Yet, any company directed at a public audience has a way to go. Ancestry.com is the only one that publishes a list of how many people it has in its reference panels for each region. In November, its German-speaking European panel included 2 722 people, while only 65 from western and central indian and 41 from northern Africa.
In the end, it took DNA and hard research for Mondoy to eradicate the mystery of who his biological grandfather was after his mother told the family she was adopted.
It contained more than 50 hours in the library through dozens of microfilm rolls for days at the end, and the discovery of a second cousin through DNA matching.
“His mother and my mother were first cousins. When I found my mother’s potential mother she looked like my mom,” he said.
Mondoys family has taken several DNA tests, including AncestryDNA, 23andMe and FamilyTreeDNA. Nobody gives yet the depth he would like. Early he was told that 11 percent of Ancestry’s Polynesian samples showed some Scandinavian background, but it was from a single person for generations ago who ended up being in the family of all 18 people whose trial included.
Two ethnicity estimates for Kalani Mondoy, one made in 2015 and one made in 2018. The first could not identify his Philippine legacy except to label it as “East Asian”. By 2018 it had become clearer. However, his Hawaiian heritage is still classified under generic polynesia in both estimates, including Hawaii, Tonga and Samoa. (Photo: Kalani Mondoy)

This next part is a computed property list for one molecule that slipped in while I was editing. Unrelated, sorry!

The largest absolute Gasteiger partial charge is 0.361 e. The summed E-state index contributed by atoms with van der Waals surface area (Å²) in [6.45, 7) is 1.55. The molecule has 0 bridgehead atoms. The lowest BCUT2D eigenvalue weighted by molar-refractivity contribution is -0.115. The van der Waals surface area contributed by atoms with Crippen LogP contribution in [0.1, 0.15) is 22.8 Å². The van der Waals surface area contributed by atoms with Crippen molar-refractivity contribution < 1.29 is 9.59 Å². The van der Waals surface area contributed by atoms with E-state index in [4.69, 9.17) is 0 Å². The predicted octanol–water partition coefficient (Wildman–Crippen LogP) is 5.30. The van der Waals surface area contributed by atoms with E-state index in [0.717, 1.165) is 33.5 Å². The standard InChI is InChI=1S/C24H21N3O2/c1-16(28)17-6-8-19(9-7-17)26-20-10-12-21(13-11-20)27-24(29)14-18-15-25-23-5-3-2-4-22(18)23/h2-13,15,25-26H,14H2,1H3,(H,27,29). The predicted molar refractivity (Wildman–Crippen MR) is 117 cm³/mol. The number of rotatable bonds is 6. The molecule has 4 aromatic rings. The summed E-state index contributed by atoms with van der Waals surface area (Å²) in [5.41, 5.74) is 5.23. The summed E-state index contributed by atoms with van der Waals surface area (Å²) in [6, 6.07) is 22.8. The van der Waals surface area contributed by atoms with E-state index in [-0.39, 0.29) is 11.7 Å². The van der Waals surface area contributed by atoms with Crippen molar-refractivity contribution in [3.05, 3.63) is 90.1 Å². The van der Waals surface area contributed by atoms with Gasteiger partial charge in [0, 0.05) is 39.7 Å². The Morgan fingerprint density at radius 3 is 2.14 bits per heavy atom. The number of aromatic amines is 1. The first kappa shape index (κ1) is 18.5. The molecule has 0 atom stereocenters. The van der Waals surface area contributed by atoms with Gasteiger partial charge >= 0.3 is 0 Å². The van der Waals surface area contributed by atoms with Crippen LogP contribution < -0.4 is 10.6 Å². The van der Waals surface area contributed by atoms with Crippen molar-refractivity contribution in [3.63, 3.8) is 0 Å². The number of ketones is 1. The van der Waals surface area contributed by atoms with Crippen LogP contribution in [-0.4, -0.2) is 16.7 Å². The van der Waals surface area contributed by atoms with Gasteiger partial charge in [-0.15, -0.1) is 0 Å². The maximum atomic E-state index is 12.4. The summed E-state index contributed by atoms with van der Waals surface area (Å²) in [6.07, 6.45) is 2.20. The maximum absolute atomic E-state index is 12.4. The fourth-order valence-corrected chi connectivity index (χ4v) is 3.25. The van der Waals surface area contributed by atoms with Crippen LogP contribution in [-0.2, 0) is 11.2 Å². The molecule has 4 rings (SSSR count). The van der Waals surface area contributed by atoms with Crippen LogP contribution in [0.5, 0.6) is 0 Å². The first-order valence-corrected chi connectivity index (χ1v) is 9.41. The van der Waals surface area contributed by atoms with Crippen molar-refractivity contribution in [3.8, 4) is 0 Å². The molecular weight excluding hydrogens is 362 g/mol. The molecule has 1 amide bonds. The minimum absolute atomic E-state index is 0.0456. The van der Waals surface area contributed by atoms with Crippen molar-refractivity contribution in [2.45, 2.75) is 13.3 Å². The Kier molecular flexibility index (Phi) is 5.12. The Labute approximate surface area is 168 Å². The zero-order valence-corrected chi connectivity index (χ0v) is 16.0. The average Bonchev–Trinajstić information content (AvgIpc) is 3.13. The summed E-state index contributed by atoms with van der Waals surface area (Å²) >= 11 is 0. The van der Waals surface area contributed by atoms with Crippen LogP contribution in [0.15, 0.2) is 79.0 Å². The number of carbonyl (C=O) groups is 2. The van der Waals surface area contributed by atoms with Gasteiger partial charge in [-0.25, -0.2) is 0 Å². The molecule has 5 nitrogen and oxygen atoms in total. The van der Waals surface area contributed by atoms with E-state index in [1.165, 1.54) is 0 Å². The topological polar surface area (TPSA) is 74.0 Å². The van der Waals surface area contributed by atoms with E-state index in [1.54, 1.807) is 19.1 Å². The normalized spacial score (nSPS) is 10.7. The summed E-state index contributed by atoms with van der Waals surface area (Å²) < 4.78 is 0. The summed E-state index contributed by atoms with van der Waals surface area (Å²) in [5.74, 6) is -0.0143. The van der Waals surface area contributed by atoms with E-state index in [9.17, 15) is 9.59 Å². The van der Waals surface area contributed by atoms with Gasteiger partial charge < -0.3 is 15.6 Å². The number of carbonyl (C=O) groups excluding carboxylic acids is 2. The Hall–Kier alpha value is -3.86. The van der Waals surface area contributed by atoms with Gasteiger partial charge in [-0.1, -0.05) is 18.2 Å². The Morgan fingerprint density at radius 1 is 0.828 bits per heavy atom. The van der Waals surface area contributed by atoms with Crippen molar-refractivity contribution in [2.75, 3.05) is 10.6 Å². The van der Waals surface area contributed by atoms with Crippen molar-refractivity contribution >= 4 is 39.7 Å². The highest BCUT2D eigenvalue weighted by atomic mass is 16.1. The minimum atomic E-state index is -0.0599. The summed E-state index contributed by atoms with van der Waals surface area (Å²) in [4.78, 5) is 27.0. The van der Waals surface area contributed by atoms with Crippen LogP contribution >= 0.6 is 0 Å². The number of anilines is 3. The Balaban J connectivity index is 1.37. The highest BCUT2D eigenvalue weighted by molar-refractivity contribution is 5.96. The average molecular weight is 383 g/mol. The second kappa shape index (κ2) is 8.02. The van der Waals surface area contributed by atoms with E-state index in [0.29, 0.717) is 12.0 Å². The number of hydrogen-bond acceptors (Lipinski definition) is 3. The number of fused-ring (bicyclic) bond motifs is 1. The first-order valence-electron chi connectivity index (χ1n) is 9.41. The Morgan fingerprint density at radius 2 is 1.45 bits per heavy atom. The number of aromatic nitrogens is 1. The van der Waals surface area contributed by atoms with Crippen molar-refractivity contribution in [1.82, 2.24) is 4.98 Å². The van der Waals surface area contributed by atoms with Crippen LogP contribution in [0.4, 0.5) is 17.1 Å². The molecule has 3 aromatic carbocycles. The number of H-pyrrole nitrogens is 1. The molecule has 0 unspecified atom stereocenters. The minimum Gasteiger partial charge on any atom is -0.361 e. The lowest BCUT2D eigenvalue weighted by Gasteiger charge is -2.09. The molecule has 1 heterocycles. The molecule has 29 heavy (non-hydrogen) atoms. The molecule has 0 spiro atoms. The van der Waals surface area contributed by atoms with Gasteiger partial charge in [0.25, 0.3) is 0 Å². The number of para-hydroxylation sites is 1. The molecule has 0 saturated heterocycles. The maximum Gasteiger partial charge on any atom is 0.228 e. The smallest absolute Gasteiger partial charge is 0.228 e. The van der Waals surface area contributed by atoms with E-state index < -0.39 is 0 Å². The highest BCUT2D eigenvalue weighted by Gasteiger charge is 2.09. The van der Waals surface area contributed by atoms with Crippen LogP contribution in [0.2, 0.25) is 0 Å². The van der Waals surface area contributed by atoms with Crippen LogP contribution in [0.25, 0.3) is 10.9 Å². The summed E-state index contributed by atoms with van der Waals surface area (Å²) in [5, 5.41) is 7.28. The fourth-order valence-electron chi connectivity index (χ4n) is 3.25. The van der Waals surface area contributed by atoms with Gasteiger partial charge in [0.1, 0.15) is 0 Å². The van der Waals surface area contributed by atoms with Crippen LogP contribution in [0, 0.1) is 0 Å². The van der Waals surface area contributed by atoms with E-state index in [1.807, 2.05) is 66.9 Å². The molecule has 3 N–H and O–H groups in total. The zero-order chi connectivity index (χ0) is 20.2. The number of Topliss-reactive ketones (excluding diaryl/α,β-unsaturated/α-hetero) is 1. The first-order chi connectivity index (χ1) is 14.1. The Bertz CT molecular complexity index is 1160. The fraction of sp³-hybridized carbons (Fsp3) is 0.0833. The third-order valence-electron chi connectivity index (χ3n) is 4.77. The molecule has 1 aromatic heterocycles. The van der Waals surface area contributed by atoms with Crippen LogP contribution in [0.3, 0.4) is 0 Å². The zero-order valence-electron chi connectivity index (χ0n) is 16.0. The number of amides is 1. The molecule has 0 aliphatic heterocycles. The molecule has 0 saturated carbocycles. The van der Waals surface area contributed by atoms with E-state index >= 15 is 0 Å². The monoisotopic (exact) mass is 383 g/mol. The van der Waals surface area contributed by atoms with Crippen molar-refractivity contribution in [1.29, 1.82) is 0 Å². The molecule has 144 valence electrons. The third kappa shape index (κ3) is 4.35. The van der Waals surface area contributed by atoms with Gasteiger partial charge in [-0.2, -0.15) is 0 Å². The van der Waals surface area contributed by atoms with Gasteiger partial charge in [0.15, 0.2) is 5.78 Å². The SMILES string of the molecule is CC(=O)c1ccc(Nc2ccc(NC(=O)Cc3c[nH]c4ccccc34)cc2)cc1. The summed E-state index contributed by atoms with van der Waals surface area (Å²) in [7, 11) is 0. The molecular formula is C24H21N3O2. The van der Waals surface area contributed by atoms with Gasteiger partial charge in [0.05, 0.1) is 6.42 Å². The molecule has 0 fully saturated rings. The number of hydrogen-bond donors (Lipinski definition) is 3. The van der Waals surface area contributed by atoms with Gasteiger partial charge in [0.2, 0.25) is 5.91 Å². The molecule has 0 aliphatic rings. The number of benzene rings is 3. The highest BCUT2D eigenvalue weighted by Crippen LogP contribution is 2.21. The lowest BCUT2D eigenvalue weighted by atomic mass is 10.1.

“Their databases have more people of European descent because it’s who has been tested,” he said, but allowed things to improve. “The polynesians are now up to 28 in the forefather database!”
His story illustrates a summary for those who want to track their non-European roots. Genealogical DNA tests compare hundreds of thousands of sites on a person’s genome with databases of known DNA samples, giving customers information about which populations their ancestors probably came from.
The results can be very powerful. Today, professional genealogists almost always contain DNA analysis in their work because it can not only give a deep look at where ancestors came from, but potential matches with others, but often remote, family members who can help track lines.
“While court cottages can burn down and registry can get lost, DNA remains and keeps track of your history,” said Phillip Goff, a genetic genealogical consultant in Davidson, North Carolina.